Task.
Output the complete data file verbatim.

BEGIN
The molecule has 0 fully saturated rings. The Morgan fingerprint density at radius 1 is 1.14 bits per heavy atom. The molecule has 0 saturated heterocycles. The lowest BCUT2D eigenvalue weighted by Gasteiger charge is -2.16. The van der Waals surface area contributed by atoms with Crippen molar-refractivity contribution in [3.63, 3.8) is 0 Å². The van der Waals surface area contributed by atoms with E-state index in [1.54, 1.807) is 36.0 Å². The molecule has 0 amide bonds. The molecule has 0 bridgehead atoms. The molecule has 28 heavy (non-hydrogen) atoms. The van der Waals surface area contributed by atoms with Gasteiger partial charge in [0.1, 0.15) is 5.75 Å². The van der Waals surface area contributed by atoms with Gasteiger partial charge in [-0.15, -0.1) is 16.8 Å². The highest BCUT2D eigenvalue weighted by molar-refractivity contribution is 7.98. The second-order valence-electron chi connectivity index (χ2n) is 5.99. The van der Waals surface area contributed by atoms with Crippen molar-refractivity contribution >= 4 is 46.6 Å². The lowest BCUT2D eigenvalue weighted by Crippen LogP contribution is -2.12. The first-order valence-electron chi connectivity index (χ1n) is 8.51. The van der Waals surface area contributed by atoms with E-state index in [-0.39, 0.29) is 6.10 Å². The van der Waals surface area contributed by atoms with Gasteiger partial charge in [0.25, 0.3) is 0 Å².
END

The molecule has 0 fully saturated rings. The Morgan fingerprint density at radius 1 is 1.14 bits per heavy atom. The molecule has 0 saturated heterocycles. The lowest BCUT2D eigenvalue weighted by Gasteiger charge is -2.16. The van der Waals surface area contributed by atoms with Crippen molar-refractivity contribution in [3.63, 3.8) is 0 Å². The van der Waals surface area contributed by atoms with E-state index in [1.54, 1.807) is 36.0 Å². The molecule has 0 amide bonds. The molecule has 0 bridgehead atoms. The molecule has 28 heavy (non-hydrogen) atoms. The van der Waals surface area contributed by atoms with Gasteiger partial charge in [0.1, 0.15) is 5.75 Å². The van der Waals surface area contributed by atoms with Gasteiger partial charge in [-0.15, -0.1) is 16.8 Å². The highest BCUT2D eigenvalue weighted by molar-refractivity contribution is 7.98. The second-order valence-electron chi connectivity index (χ2n) is 5.99. The van der Waals surface area contributed by atoms with Crippen molar-refractivity contribution >= 4 is 46.6 Å². The lowest BCUT2D eigenvalue weighted by Crippen LogP contribution is -2.12. The first-order valence-electron chi connectivity index (χ1n) is 8.51. The van der Waals surface area contributed by atoms with E-state index in [-0.39, 0.29) is 6.10 Å². The van der Waals surface area contributed by atoms with Gasteiger partial charge in [0.25, 0.3) is 0 Å².